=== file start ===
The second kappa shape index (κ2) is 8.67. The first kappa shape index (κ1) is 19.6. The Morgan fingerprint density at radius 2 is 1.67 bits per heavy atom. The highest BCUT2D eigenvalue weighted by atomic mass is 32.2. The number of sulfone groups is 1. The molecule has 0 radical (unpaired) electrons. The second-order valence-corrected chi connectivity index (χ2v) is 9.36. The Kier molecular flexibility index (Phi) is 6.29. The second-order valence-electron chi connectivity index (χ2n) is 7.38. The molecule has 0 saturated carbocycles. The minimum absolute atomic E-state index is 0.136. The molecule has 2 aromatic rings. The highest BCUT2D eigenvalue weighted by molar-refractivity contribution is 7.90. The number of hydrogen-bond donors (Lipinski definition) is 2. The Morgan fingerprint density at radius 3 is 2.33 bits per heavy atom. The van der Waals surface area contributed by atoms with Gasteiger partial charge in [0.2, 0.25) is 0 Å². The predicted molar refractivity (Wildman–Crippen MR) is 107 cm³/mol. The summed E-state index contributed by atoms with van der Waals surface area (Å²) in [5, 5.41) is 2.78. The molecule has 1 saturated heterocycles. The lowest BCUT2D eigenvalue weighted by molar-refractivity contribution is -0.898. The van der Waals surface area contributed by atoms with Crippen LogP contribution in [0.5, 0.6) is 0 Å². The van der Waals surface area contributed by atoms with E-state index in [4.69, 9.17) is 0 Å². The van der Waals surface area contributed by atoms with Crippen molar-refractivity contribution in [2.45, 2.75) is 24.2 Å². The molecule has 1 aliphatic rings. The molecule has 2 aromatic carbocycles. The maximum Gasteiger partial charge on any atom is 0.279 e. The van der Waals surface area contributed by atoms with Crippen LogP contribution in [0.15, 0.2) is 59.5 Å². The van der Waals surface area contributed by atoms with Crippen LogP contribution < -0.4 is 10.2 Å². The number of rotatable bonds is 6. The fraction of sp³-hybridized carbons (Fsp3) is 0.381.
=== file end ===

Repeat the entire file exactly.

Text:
The second kappa shape index (κ2) is 8.67. The first kappa shape index (κ1) is 19.6. The Morgan fingerprint density at radius 2 is 1.67 bits per heavy atom. The highest BCUT2D eigenvalue weighted by atomic mass is 32.2. The number of sulfone groups is 1. The molecule has 0 radical (unpaired) electrons. The second-order valence-corrected chi connectivity index (χ2v) is 9.36. The Kier molecular flexibility index (Phi) is 6.29. The second-order valence-electron chi connectivity index (χ2n) is 7.38. The molecule has 0 saturated carbocycles. The minimum absolute atomic E-state index is 0.136. The molecule has 2 aromatic rings. The highest BCUT2D eigenvalue weighted by molar-refractivity contribution is 7.90. The number of hydrogen-bond donors (Lipinski definition) is 2. The Morgan fingerprint density at radius 3 is 2.33 bits per heavy atom. The van der Waals surface area contributed by atoms with Gasteiger partial charge in [0.2, 0.25) is 0 Å². The predicted molar refractivity (Wildman–Crippen MR) is 107 cm³/mol. The summed E-state index contributed by atoms with van der Waals surface area (Å²) in [5, 5.41) is 2.78. The molecule has 1 saturated heterocycles. The lowest BCUT2D eigenvalue weighted by molar-refractivity contribution is -0.898. The van der Waals surface area contributed by atoms with Crippen LogP contribution in [0.5, 0.6) is 0 Å². The van der Waals surface area contributed by atoms with E-state index in [4.69, 9.17) is 0 Å². The van der Waals surface area contributed by atoms with Crippen molar-refractivity contribution in [2.45, 2.75) is 24.2 Å². The molecule has 1 aliphatic rings. The molecule has 2 aromatic carbocycles. The maximum Gasteiger partial charge on any atom is 0.279 e. The van der Waals surface area contributed by atoms with Crippen LogP contribution in [0.15, 0.2) is 59.5 Å². The van der Waals surface area contributed by atoms with Crippen LogP contribution < -0.4 is 10.2 Å². The number of rotatable bonds is 6. The fraction of sp³-hybridized carbons (Fsp3) is 0.381.